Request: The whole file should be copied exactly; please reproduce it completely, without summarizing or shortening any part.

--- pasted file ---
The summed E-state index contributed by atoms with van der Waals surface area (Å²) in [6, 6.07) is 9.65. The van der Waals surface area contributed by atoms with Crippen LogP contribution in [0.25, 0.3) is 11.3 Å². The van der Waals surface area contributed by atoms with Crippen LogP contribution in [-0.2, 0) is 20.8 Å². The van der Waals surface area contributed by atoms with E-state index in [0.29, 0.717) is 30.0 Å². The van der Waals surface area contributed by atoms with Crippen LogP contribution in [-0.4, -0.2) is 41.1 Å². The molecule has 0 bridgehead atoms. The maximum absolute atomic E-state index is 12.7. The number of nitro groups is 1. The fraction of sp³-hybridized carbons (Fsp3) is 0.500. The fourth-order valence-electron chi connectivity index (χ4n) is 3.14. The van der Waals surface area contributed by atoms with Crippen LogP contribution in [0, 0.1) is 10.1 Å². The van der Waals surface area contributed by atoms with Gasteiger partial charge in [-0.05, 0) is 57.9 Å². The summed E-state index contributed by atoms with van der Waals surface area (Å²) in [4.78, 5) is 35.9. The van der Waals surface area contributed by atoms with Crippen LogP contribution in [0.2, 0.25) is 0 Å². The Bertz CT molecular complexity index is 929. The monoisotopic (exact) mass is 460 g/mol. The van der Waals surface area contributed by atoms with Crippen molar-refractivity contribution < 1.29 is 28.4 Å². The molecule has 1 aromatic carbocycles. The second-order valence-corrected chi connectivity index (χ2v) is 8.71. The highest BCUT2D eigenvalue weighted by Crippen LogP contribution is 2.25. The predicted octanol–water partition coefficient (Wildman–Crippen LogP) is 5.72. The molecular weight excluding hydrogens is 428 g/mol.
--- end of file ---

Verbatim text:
The summed E-state index contributed by atoms with van der Waals surface area (Å²) in [6, 6.07) is 9.65. The van der Waals surface area contributed by atoms with Crippen LogP contribution in [0.25, 0.3) is 11.3 Å². The van der Waals surface area contributed by atoms with Crippen LogP contribution in [-0.2, 0) is 20.8 Å². The van der Waals surface area contributed by atoms with E-state index in [0.29, 0.717) is 30.0 Å². The van der Waals surface area contributed by atoms with Crippen LogP contribution in [-0.4, -0.2) is 41.1 Å². The molecule has 0 bridgehead atoms. The maximum absolute atomic E-state index is 12.7. The number of nitro groups is 1. The fraction of sp³-hybridized carbons (Fsp3) is 0.500. The fourth-order valence-electron chi connectivity index (χ4n) is 3.14. The van der Waals surface area contributed by atoms with Crippen LogP contribution in [0, 0.1) is 10.1 Å². The van der Waals surface area contributed by atoms with Gasteiger partial charge in [-0.05, 0) is 57.9 Å². The summed E-state index contributed by atoms with van der Waals surface area (Å²) in [4.78, 5) is 35.9. The van der Waals surface area contributed by atoms with Crippen LogP contribution in [0.2, 0.25) is 0 Å². The Bertz CT molecular complexity index is 929. The monoisotopic (exact) mass is 460 g/mol. The van der Waals surface area contributed by atoms with Crippen molar-refractivity contribution < 1.29 is 28.4 Å². The molecule has 1 aromatic carbocycles. The second-order valence-corrected chi connectivity index (χ2v) is 8.71. The highest BCUT2D eigenvalue weighted by Crippen LogP contribution is 2.25. The predicted octanol–water partition coefficient (Wildman–Crippen LogP) is 5.72. The molecular weight excluding hydrogens is 428 g/mol.